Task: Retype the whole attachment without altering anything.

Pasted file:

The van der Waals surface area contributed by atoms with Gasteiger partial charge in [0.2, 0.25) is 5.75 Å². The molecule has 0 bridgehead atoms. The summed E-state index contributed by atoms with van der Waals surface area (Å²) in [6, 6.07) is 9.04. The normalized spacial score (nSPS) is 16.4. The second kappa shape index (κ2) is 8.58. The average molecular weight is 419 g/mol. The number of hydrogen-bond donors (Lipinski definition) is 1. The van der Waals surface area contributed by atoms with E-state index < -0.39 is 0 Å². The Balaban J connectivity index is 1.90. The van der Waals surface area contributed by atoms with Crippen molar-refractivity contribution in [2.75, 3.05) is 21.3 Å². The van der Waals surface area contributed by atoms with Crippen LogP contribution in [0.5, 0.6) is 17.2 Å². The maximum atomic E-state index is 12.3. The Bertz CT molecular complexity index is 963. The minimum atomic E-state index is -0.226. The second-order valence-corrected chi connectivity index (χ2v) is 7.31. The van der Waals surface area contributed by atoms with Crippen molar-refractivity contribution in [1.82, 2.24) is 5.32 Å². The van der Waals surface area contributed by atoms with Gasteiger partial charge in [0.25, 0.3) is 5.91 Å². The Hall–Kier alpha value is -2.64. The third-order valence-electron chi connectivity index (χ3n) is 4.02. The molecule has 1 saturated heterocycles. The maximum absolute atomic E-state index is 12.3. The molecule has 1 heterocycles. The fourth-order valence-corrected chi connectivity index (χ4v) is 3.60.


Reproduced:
The van der Waals surface area contributed by atoms with Gasteiger partial charge in [0.2, 0.25) is 5.75 Å². The molecule has 0 bridgehead atoms. The summed E-state index contributed by atoms with van der Waals surface area (Å²) in [6, 6.07) is 9.04. The normalized spacial score (nSPS) is 16.4. The second kappa shape index (κ2) is 8.58. The average molecular weight is 419 g/mol. The number of hydrogen-bond donors (Lipinski definition) is 1. The van der Waals surface area contributed by atoms with E-state index < -0.39 is 0 Å². The Balaban J connectivity index is 1.90. The van der Waals surface area contributed by atoms with Crippen molar-refractivity contribution in [2.75, 3.05) is 21.3 Å². The van der Waals surface area contributed by atoms with Crippen LogP contribution in [0.5, 0.6) is 17.2 Å². The maximum atomic E-state index is 12.3. The Bertz CT molecular complexity index is 963. The minimum atomic E-state index is -0.226. The second-order valence-corrected chi connectivity index (χ2v) is 7.31. The van der Waals surface area contributed by atoms with Crippen molar-refractivity contribution in [1.82, 2.24) is 5.32 Å². The van der Waals surface area contributed by atoms with Gasteiger partial charge in [0.25, 0.3) is 5.91 Å². The Hall–Kier alpha value is -2.64. The third-order valence-electron chi connectivity index (χ3n) is 4.02. The molecule has 1 saturated heterocycles. The maximum absolute atomic E-state index is 12.3. The molecule has 1 heterocycles. The fourth-order valence-corrected chi connectivity index (χ4v) is 3.60.